- Find Cloudfront in the services dropdown (top left of the screen). Click on it.
- You’ll see a sidebar to the left headed CloudFront. If you can’t see it, its because its collapsed. Click the little 3 bar (burger menu) icon.
- Click on policies.
- On the form that appears to the right of the sidebar click the response headers entry in the tab at the top of the form.
- Click the “Create response headers policy” button
- Give the policy a name (no spaces, lowercased with dashes).
- Scroll down the form to the custom headers section. Click the “Add header” button.
- In the form fields that appear enter “cache-control” in the name field. In the value field enter max-age=x where x is the number of seconds you want the item to persist as cached. People generally use the number of seconds in a year, so 31536000. So this value field would be max-age=31536000.
- Click the “Create” orange button at the end of the form.
5. Create the distribution
Time to actually create the distribution (CDN).
- Click the orange “Create distribution” button on the distributions page.
- In the form that appears click the origin domain text box. A drop down will appear. Select the S3 bucket we created earlier.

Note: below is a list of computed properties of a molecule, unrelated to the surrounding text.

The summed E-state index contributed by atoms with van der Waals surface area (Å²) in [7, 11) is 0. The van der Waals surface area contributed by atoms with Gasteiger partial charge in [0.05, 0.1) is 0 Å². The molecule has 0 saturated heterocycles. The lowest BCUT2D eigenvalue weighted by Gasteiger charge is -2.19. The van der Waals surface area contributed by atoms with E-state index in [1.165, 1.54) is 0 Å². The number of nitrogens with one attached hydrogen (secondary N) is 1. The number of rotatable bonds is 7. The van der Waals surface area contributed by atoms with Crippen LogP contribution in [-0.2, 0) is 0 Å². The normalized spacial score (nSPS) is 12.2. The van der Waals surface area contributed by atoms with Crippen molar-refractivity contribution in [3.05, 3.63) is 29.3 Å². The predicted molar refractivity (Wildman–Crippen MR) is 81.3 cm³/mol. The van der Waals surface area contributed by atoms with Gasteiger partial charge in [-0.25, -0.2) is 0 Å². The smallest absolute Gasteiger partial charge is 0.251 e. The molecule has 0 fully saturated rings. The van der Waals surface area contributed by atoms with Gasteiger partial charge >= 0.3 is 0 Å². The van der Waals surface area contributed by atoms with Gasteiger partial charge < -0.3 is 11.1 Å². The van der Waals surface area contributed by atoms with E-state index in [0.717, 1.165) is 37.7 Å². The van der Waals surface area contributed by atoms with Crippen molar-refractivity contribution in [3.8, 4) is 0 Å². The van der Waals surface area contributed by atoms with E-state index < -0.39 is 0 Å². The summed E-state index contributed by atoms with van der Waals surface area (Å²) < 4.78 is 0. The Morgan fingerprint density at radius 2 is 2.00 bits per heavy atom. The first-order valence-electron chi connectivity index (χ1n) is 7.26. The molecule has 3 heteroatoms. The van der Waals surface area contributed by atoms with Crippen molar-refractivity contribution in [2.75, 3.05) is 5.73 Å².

- Give the origin a name
- Scroll down to response headers policy. Select the response header we created earlier.
- I would suggest changing price class to North America & Europe to save money if you are UK based.
- In the Alternate domain name (CName) field click the “Add item” button and enter your CDN url (e.g. cdn.example.com)
- Click in the Custom SSL certificate dropdown. Choose the certificate you created earlier.
- Give a description if you want to. Otherwise click the “Create distribution” orange button.
All being well you will now (after the CDN has finished provisioning) have a new cloudfront CDN. There is a final step.
6. Add subdomain for CDN
In the list of distributions you have you should see your distribution. It will have a domain name entry that ends with cloudfront.net.
- Copy this domain name
- Go to the DNS provider you use (Amazon Route 53 or other).
- Create a CName entry with name of “cdn” and value of the cloudfront domain
- Save it and wait for resolution.
Done. If you upload a file to your CDN and request it in the browser now you should receive the file via the CDN. If you inspect the response you'll see that it has the header with the max-age set to 1 year from now.
Upload your files to S3 and enjoy faster delivery of static files.
Should you need to upload files again at any point you can do so. You will need to use the invalidate functionality in Cloudfront.